Aerial views are tremendously useful when property hunting. From a buyer’s viewpoint they show up all sorts of important details – geographical location, proximity to neighbours, nuisances and can even give a vision of the property from the public domain using the ‘little man’ function (the latter works much better in urban areas as he tends to get lost in wheat fields in the depths of the countryside!) A site that has become an indispensible tool for buyers and estate agents alike is geoportail.gouv.fr. This site enables you to superimpose the land registry parcels (cadastre) on to the aerial view. But sometimes this can reveal issues…
We recently sold a property where the owner had made his garden coming up to 30 years ago in the farmer’s field… The two neighbours had never really cottoned on to this fact. The encroachment was something like 600m² on a pretty much rectangular parcel of land of about 4,000m² (along one length and one width). On the ground and with the land registry plan (plan cadastral) it was not really very visible but on ‘geoportail’ the difference was blindingly obvious… One could potentially have said that it was not really of significance on such a large parcel (after all the official surface area sold came from the title deeds and so was correct) but the main problem was that the access to the back of the building, as well as the drains for the septic tank, was rendered much more complicated because one would have had to go via the other side which would have been much less practical. Plus naturally the buyer wanted the garden as he had seen it and did not want to inherit a problem of this nature.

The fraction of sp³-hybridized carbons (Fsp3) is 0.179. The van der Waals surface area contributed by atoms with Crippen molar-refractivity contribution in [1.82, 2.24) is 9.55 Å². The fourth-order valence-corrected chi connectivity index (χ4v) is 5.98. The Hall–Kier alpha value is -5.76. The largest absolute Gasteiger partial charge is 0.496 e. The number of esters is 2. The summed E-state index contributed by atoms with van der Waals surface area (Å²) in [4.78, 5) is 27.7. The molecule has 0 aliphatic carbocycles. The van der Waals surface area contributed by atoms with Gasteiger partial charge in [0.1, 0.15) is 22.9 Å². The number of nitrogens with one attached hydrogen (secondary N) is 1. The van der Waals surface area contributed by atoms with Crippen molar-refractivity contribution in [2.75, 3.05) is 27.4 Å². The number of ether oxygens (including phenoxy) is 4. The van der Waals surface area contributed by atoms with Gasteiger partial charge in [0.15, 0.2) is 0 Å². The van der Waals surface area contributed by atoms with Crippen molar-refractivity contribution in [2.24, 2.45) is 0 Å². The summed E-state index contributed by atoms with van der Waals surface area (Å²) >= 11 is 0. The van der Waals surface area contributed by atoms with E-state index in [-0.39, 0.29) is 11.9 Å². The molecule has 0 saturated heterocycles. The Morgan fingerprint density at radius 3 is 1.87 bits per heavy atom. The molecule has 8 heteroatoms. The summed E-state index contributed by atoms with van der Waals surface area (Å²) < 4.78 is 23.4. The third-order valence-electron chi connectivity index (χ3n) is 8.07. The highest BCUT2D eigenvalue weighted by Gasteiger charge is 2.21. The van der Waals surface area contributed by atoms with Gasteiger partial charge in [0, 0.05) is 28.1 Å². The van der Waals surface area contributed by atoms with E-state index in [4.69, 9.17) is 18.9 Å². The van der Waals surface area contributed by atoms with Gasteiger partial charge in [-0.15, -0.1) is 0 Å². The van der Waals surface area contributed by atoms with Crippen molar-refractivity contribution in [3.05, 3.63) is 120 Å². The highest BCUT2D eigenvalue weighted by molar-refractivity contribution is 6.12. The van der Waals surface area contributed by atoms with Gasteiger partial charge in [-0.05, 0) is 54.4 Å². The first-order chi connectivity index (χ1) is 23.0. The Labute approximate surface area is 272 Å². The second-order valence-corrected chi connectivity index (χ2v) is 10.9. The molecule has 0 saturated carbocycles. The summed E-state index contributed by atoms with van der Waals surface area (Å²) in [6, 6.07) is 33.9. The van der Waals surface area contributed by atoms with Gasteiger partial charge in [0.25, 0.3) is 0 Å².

To resolve the issue we needed the intervention of a land surveyor (Géomètre) to re-draw the boundaries and insert boundary stones (bornage) and create two new parcels from the larger ones belonging to the neighbour (arpentage). Very fortunately the neighbour agreed that the owner purchase the 600m² from him (finally he added in a bit more to make angles easier to work with by tractor) at the price of agricultural land (he had recently purchased land close by so there was an exact reference for the price). Everything went smoothly but it was a relatively complex situation that could quickly have become tense and potentially evolve into a ‘ransom strip’ type scenario…
Given the time necessary the situation was resolved at the same time as the sale of the property went through subject to a condition precedent in order to protect the buyer. The seller acquired the new parcels and then immediately sold them along with the rest to the buyer. The fees for the land surveyor were approx. 1,400 Euros incl. VAT.
Some 15 years ago, in September 2002, I left London for good for the Gers. The Gers?! Where on earth is that some may ask? The Gers: rural ‘département’ in the depths of south-west France, tucked away between Toulouse and Bordeaux just north the Pyrenean mountains. No motorway, a single-line railway and a main city of 22,000 people. In London, one of the world’s major cities after all, I was at the beginning of my carrier (law degree in the UK and France, qualified as a barrister, pupillage at a criminal law Chambers then head of the legal department of a French real estate agency). Give all that up?! That’s nuts!
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